Taking Ag Gag to Court

The Animal Legal Defense Fund, along with PETA, has filed the nation’s first lawsuit against ag gag legislation, taking Utah to court for infringing on the free speech rights of activists, investigators, and journalists by criminalizing undercover investigations at factory farms. Utah’s ag gag law aims to prevent animal advocates and law enforcement from collecting evidence of egregious and illegal abuse of animals on factory farms.

Ag Gag & Animal Cruelty

Factory farms want to keep their cruel practices hidden from the public, but the public deserves the truth about how the billions of animals suffering on industrial farms are treated and whether or not laws are being broken that jeopardize food safety, workers’ rights, and environmental standards.

Shocking exposés from undercover investigations have revealed severe animal abuse on factory farms, like animals beaten, kicked, maimed, and thrown by workers. Industrial agriculture has also brought us the unsavory likes of ammonia and pink slime in hamburgers, antibiotic-resistant “superbugs,” chickens abandoned by the thousands to starve to death, pregnant and nursing pigs held in gestation crates that never allow them to turn around, and sick and downed cows dragged on the ground to become lunchmeat. Corporate agriculture’s massive profit ratio and proven inclination to hide in a dark world of secrecy makes journalistic and investigative freedom imperative to the well-being of animals across the nation—and to our own health and safety.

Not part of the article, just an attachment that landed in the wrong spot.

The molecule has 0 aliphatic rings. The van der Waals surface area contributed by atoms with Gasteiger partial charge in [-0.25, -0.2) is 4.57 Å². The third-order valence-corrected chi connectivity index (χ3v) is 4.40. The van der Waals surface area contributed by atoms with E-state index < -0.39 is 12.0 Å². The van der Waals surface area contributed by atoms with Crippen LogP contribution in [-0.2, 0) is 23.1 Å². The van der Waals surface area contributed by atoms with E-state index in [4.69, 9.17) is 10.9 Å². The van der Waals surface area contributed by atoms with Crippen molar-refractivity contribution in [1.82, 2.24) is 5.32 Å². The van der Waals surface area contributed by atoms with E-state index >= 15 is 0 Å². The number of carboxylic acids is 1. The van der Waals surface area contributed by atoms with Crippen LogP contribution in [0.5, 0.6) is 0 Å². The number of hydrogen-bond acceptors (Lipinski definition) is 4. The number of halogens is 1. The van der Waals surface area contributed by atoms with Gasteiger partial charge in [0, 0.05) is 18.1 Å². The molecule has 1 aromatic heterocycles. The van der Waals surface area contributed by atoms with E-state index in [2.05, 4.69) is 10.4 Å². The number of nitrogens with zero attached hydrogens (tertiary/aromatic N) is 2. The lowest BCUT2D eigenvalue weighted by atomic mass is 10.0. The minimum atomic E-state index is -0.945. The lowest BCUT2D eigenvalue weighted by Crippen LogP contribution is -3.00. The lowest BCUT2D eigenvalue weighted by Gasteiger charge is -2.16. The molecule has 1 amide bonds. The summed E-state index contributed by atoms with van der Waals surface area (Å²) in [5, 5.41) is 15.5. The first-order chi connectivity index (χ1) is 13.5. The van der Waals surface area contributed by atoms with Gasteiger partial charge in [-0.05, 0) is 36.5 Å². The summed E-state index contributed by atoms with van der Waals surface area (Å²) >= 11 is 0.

Journalistic Integrity

cow_chinoUtah’s ag gag law criminalizes free speech. That is why the Animal Legal Defense Fund is joining with journalists Will Potter and Jesse Fruhwirth; Daniel Hauff, an undercover investigations consultant specializing in factory farms; the political journal CounterPunch; and professor James McWilliams, as plaintiffs in the lawsuit.  “There’s a long history of investigative journalism in this country based on exactly the type of research and whistleblowing that these laws criminalize,” Will Potter explains. “Ag gag laws make it impossible to report stories that are vitally important to the public.”

Utah activist Amy Meyer is also a plaintiff in the case. In February, Amy made headlines by videotaping the operations at Dale Smith Meatpacking Company in Draper, Utah from the roadside. Amy was charged under Utah’s ag gag law—making her the first person in the nation to be prosecuted under an ag gag law–although the charges were dropped after public outcry.

Ag gag laws aim to control our behavior by instilling fear of prosecution. This is legally known as the “chilling effect” because it intimidates people from acting and gathering information—even in legally-protected ways.  Tennessee Governor Bill Haslam recently vetoed a proposed ag gag law after the Tennessee Attorney General called the bill “constitutionally suspect.” Erwin Chemerinksy, a professor and dean of the law school at the University of California, Irvine, and a leading scholar of U.S. constitutional law, has weighed in in support of the lawsuit, explaining, “The Utah law is very much directed at restricting speech, and especially particular messages.  This is exactly what the First Amendment prohibits.”

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